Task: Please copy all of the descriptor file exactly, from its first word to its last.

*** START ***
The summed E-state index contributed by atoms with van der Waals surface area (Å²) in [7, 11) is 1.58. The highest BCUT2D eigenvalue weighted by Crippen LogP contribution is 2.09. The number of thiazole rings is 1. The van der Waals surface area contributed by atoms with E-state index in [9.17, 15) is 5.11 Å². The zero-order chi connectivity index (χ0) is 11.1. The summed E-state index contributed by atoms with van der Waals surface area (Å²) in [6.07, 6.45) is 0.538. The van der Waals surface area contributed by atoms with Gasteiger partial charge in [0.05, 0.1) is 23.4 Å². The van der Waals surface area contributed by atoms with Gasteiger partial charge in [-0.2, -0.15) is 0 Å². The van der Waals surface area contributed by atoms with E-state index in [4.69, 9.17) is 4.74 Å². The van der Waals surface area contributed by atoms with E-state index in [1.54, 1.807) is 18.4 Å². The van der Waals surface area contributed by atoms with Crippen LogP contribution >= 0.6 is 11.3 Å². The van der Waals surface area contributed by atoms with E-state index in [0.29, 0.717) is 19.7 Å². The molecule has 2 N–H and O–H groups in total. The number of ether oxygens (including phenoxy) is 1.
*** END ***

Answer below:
The summed E-state index contributed by atoms with van der Waals surface area (Å²) in [7, 11) is 1.58. The highest BCUT2D eigenvalue weighted by Crippen LogP contribution is 2.09. The number of thiazole rings is 1. The van der Waals surface area contributed by atoms with E-state index in [9.17, 15) is 5.11 Å². The zero-order chi connectivity index (χ0) is 11.1. The summed E-state index contributed by atoms with van der Waals surface area (Å²) in [6.07, 6.45) is 0.538. The van der Waals surface area contributed by atoms with Gasteiger partial charge in [0.05, 0.1) is 23.4 Å². The van der Waals surface area contributed by atoms with Gasteiger partial charge in [-0.2, -0.15) is 0 Å². The van der Waals surface area contributed by atoms with E-state index in [4.69, 9.17) is 4.74 Å². The van der Waals surface area contributed by atoms with E-state index in [1.54, 1.807) is 18.4 Å². The van der Waals surface area contributed by atoms with Crippen LogP contribution >= 0.6 is 11.3 Å². The van der Waals surface area contributed by atoms with E-state index in [0.29, 0.717) is 19.7 Å². The molecule has 2 N–H and O–H groups in total. The number of ether oxygens (including phenoxy) is 1.